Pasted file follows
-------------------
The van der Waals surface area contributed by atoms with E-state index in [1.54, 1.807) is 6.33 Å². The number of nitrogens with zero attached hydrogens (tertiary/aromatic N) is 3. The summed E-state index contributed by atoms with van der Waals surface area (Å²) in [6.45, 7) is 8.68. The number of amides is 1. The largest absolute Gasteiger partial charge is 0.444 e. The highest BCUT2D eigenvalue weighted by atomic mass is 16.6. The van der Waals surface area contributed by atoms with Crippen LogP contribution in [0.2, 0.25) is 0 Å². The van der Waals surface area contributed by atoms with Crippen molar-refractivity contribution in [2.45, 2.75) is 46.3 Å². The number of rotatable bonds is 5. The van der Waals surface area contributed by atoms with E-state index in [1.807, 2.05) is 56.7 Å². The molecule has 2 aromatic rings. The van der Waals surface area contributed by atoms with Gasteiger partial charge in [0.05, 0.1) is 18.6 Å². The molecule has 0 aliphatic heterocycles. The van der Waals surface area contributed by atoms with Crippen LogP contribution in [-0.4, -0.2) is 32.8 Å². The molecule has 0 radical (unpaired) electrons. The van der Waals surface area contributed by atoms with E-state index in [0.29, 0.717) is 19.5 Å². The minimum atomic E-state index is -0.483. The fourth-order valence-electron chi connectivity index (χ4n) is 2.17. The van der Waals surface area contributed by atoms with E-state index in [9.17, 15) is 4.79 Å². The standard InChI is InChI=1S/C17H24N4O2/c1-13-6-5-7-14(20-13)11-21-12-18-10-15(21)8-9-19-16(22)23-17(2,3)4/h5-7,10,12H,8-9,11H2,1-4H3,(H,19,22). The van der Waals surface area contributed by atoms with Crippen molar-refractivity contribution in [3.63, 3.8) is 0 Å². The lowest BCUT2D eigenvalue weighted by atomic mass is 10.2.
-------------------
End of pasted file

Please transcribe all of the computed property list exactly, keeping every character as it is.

The van der Waals surface area contributed by atoms with E-state index in [1.54, 1.807) is 6.33 Å². The number of nitrogens with zero attached hydrogens (tertiary/aromatic N) is 3. The summed E-state index contributed by atoms with van der Waals surface area (Å²) in [6.45, 7) is 8.68. The number of amides is 1. The largest absolute Gasteiger partial charge is 0.444 e. The highest BCUT2D eigenvalue weighted by atomic mass is 16.6. The van der Waals surface area contributed by atoms with Crippen LogP contribution in [0.2, 0.25) is 0 Å². The van der Waals surface area contributed by atoms with Crippen molar-refractivity contribution in [2.45, 2.75) is 46.3 Å². The number of rotatable bonds is 5. The van der Waals surface area contributed by atoms with E-state index in [1.807, 2.05) is 56.7 Å². The molecule has 2 aromatic rings. The van der Waals surface area contributed by atoms with Gasteiger partial charge in [0.05, 0.1) is 18.6 Å². The molecule has 0 aliphatic heterocycles. The van der Waals surface area contributed by atoms with Crippen LogP contribution in [-0.4, -0.2) is 32.8 Å². The molecule has 0 radical (unpaired) electrons. The van der Waals surface area contributed by atoms with E-state index in [0.29, 0.717) is 19.5 Å². The minimum atomic E-state index is -0.483. The fourth-order valence-electron chi connectivity index (χ4n) is 2.17. The van der Waals surface area contributed by atoms with E-state index in [9.17, 15) is 4.79 Å². The standard InChI is InChI=1S/C17H24N4O2/c1-13-6-5-7-14(20-13)11-21-12-18-10-15(21)8-9-19-16(22)23-17(2,3)4/h5-7,10,12H,8-9,11H2,1-4H3,(H,19,22). The van der Waals surface area contributed by atoms with Crippen molar-refractivity contribution in [3.63, 3.8) is 0 Å². The lowest BCUT2D eigenvalue weighted by atomic mass is 10.2.